Eight Glories of the Cross


For the month of April, Crossway Books has graciously allowed our readers to freely download The Cross by Martin Lloyd-Jones. This book is a collection of excellent sermons from one of the foremost preachers of the twentieth century.

This post is written intentionally to be a “gateway” to the atonement goodness provided in Stephen Wellum’s series of posts on the atonement originally written for the Hesed and Emet Publishing House. My aim is to briefly summarize the main points in each of his essays as an appetizer, so that you would take up and read the feast in his original essays, which are linked in the headings.

The Glory of the Cross

It is not merely enough for Christ to be with us; he must also act for us in his life, death, and resurrection. The Bible presents the work of Christ on the cross as a glorious and multifaceted work. In fact, Scripture presents the cross in at least eight complementary lenses: obedience, sacrifice, propitiation, redemption, reconciliation, justice/justification, victory/conquest, and moral example. If we are going to explain the cross biblically, we must comprehend the person and work of God the Son incarnate accurately. To do this, it is incumbent upon us to account for all the biblical data, utilizing the Bible’s own categories and typological structures to capture the fullness and richness therein. Wellum explains, “As we think through the eight ways that Scripture presents the cross, it is imperative that we do so by placing them within the Bible’s storyline, framework, and covenantal unfolding. When we do so, we discover that Scripture’s diverse description of the cross is not isolated or random, but intertwined, complementary, and unified in its presentation of Christ and his glorious work for us.”

While it may indeed be the case that the cross is put forward as a multifaceted work, there is one aspect that stands at the heart of Christ’s atonement. All eight of the motifs being emphasized in this series flow out of penal substitutionary atonement (PSA), because this doctrine lies at the heart of the atonement and best accounts for why the divine Son had to die and why he alone can save. Penal speaks to the reality that humanity stands under God’s judgment as we are all dead in Adam and thereby deserving of God’s righteous wrath and condemnation. Substitution speaks to the reality that Christ is the Last Adam and how just as all humanity is dead in Adam, all who believe in Christ are credited with his righteousness. The result of this legal or forensic union is that we are declared righteous before God on the basis of Christ’s active and passive obedience. We are free from all condemnation and guilt (2 Cor. 5:21; see 1 Pet. 3:18; Gal. 3:13; Heb. 9:28; Rom. 8:32).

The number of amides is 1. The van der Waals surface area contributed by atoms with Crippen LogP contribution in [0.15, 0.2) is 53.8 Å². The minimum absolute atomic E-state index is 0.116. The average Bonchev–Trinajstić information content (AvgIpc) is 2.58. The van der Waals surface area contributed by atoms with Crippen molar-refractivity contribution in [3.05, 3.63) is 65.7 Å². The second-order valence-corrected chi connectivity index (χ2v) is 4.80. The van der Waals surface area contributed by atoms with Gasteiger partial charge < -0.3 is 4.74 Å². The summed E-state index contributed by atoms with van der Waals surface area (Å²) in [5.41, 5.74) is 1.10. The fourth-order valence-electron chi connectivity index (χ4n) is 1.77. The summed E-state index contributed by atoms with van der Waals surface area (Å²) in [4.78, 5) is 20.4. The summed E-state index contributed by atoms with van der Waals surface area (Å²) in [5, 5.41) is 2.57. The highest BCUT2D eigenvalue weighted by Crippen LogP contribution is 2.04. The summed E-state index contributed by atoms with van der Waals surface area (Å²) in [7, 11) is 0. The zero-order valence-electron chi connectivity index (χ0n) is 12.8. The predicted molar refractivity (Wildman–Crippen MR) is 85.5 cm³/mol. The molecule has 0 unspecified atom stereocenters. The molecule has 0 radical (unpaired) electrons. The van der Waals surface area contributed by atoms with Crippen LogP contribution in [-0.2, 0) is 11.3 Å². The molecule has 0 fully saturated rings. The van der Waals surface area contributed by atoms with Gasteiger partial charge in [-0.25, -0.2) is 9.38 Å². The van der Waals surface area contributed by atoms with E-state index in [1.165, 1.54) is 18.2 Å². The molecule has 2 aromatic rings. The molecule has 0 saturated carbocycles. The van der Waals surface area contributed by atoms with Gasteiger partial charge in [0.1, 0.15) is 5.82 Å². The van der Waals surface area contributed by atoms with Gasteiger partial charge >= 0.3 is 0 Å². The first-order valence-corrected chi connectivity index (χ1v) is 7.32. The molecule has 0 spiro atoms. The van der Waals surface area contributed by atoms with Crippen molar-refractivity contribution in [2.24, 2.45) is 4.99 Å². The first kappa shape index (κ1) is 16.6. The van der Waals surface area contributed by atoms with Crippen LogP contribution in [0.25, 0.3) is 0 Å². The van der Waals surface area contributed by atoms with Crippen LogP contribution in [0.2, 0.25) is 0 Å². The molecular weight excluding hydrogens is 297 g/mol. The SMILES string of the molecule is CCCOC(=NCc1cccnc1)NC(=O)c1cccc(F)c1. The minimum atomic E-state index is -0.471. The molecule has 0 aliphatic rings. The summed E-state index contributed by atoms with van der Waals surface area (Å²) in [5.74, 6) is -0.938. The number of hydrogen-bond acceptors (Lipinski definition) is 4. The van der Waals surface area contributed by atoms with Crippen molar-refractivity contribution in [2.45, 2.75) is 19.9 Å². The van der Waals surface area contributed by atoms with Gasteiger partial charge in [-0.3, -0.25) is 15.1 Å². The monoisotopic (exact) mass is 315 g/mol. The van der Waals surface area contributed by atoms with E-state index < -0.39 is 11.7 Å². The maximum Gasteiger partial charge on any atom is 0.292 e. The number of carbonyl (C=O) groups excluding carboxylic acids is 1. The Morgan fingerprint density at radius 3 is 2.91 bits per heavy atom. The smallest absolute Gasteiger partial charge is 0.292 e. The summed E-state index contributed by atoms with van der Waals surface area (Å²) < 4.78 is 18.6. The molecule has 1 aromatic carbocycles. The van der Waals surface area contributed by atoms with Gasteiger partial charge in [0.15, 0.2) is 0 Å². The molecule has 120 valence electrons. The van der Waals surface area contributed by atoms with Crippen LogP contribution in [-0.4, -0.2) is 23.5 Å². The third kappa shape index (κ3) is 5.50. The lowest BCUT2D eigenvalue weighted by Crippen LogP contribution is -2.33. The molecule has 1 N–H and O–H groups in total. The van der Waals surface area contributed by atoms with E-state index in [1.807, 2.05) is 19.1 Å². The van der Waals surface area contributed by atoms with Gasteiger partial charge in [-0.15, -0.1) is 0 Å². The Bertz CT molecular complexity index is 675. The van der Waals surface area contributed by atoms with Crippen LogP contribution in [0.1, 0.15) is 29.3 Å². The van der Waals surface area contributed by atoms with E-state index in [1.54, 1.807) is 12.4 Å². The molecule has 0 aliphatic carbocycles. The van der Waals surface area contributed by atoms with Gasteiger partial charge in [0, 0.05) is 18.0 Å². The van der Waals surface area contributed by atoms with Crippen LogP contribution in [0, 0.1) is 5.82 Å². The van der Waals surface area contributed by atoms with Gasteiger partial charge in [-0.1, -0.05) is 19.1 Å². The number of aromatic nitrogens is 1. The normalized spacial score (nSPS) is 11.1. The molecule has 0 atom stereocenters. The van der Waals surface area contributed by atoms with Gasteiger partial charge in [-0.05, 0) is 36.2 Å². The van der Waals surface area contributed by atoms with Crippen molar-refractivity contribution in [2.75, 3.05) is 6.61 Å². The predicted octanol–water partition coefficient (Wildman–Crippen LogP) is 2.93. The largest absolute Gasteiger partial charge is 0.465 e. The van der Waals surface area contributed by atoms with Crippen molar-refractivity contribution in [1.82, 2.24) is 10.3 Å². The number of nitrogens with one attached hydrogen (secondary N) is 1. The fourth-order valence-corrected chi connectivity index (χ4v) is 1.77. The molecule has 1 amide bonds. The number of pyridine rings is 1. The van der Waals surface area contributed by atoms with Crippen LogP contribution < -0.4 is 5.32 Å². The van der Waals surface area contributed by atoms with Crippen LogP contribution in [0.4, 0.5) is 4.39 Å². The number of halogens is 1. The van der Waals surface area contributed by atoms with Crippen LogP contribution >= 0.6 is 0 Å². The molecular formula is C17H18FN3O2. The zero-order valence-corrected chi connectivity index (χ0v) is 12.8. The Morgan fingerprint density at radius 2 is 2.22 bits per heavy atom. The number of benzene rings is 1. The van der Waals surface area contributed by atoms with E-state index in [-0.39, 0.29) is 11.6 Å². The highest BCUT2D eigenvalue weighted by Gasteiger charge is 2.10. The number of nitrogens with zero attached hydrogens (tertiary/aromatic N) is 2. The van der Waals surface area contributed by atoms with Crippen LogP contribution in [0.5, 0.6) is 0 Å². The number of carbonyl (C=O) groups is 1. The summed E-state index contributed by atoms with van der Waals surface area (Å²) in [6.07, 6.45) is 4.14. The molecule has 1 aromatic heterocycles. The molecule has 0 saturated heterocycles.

Sadly, there are wide ranging and ultimately spurious attacks that have and continue to descend upon this glorious doctrine of PSA—from both those outside and inside evangelicalism. All of them reflect more about the erroneous thinking of the accuser than they do about the doctrine of PSA. Many attempt to emphasize the “diversity” of motifs surrounding the atonement and in so doing are not inclusive of PSA. The truth of the matter is that in Scripture and theology, penal substitution is another way of proclaiming God’s sovereign grace. It is shorthand for speaking of the triune God in all of his holiness, righteousness, and justice.

As Wellum explains, “Penal substitution is not a view to be replaced by something “better” or dismissed as a relic of the past. There is no greater news than this: Christ Jesus, as the divine Son incarnate, perfectly meets our need before God. In Christ, the triune love of God is gloriously revealed because it is in him that we receive the gift of righteousness by faith.”

Thinking with Scripture about the Cross: Obedience

The first motif that is vital to grasp regarding the atonement is the obedience of Christ (see Rom. 5:19; Phil. 2:8; Heb. 5:8–9). The necessity of obedience is established right from the beginning of the biblical storyline with Adam, who is called to obey God’s commands in the Garden (Gen 2:17). In Romans 5:12–14, 18–21 Paul explicitly draws connections between Adam’s failure to obey God, and Christ’s perfect obedience, who by his life, death, and resurrection provides justification for all who believe in him (cf. Rom. 5:1).

A crucial point pertaining to the concept of obedience is Christ’s active and passive obedience. Active obedience refers to Christ’s perfect representative life on behalf of his people (Heb. 5:14), while passive obedience refers to his substitutionary death in which Jesus pays the penalty for his people’s sin as a sin offering (2 Cor. 5:21). Without both Christ’s active and passive obedience, salvation is impossible.